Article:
Before chemicals, such as pharmaceuticals, food additives, cosmetic ingredients and pesticides, can be placed onto the market, they must first undergo rigorous testing to ensure their safety. Traditionally, this is done on the basis of protocols that have been laid down in a regulatory manner and that often rely on the use of large numbers of laboratory animals. This approach is increasingly criticized from an ethical point of view. In addition, this approach assumes that results obtained in animal studies are relevant to humans. However, especially in the pharmaceutical sector, it has now become clear that up to half of the animal experiments are insignificant for humans due to so-called interspecies differences between humans and animals. For these reasons, worldwide attention has gradually shifted especially in the last two decades to the development and application of non-animal methods for evaluating the safety of chemical substances. In the cosmetic sector, animal testing has even been fully banned by law within the European Union for several years, an example that is increasingly followed by various non-European countries. Such non-animal methods mainly concern cell culture methods using human cells and computer models, referred to as in vitro and in silico methods, respectively. The “ONTOX” project, which is an acronym of “ontology-driven and artificial intelligence-based repeated dose toxicity testing of chemicals for next generation risk assessment”, makes optimal use of such in vitro and in silico methods, and is based on 2 pillars , namely ontology and artificial intelligence. Ontology denotes a pragmatic way of collecting and rationally presenting information about chemicals of various nature already available from all kinds of sources. This is done, amongst others, by means of artificial intelligence, whereby an attempt is made to provide the necessary human intelligence to a computer in order to accurately predict the safety of chemical substances for humans. The “ONTOX” project will focus specifically on toxic effects induced by a wide range of chemicals on the liver, kidneys and brain. However, the methodology and strategies that will be developed are equally applicable to other organs and organ systems. The “ONTOX” consortium is made up of several prominent academic groups and companies from 8 European countries and the US, and combines a wide variety of disciplines, including natural sciences, applied sciences and social sciences. In addition, there will be close cooperation with various regulatory authorities worldwide in view of quick implementation of the new non-animal methods and strategies.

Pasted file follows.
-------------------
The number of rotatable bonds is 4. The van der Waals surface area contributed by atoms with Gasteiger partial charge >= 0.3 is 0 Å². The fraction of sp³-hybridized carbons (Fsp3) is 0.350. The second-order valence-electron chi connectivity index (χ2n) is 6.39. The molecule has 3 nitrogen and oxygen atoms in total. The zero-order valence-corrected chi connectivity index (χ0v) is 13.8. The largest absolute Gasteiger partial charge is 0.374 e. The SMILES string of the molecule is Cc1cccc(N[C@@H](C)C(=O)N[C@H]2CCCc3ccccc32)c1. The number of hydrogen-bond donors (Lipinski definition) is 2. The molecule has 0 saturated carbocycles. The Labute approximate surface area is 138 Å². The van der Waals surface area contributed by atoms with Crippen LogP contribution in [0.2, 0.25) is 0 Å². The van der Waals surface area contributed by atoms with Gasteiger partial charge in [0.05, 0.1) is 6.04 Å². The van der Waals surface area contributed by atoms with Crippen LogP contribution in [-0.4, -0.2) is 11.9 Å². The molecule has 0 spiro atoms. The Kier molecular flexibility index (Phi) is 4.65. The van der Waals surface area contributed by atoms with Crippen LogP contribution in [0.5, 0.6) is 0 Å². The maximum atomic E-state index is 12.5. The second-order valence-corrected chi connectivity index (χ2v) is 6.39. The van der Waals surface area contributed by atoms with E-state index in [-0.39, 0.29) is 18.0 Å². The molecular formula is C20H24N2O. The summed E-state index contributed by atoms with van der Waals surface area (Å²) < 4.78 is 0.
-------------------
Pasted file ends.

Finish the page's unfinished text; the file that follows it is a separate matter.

Vinken: “This is a unique research project with a distinct interdisciplinary, intersectoral and international dimension. The impact the “ONTOX” project will have is not the least. The “ONTOX” project will not only lead to a drastic decline in laboratory animal use, but will equally trigger a true global revolution in the regulatory testing of the safety of chemicals. Expectations are therefore high and that is why the “ONTOX” project is closely followed from all over the world. It is a real challenge, but above all a great honor, to be able to lead such a major research project as a (West) Flemish. I am especially proud I can do this as a representative of the VUB. It is a great opportunity to further increase the international visibility of our university as well as to propagate our values widely. ”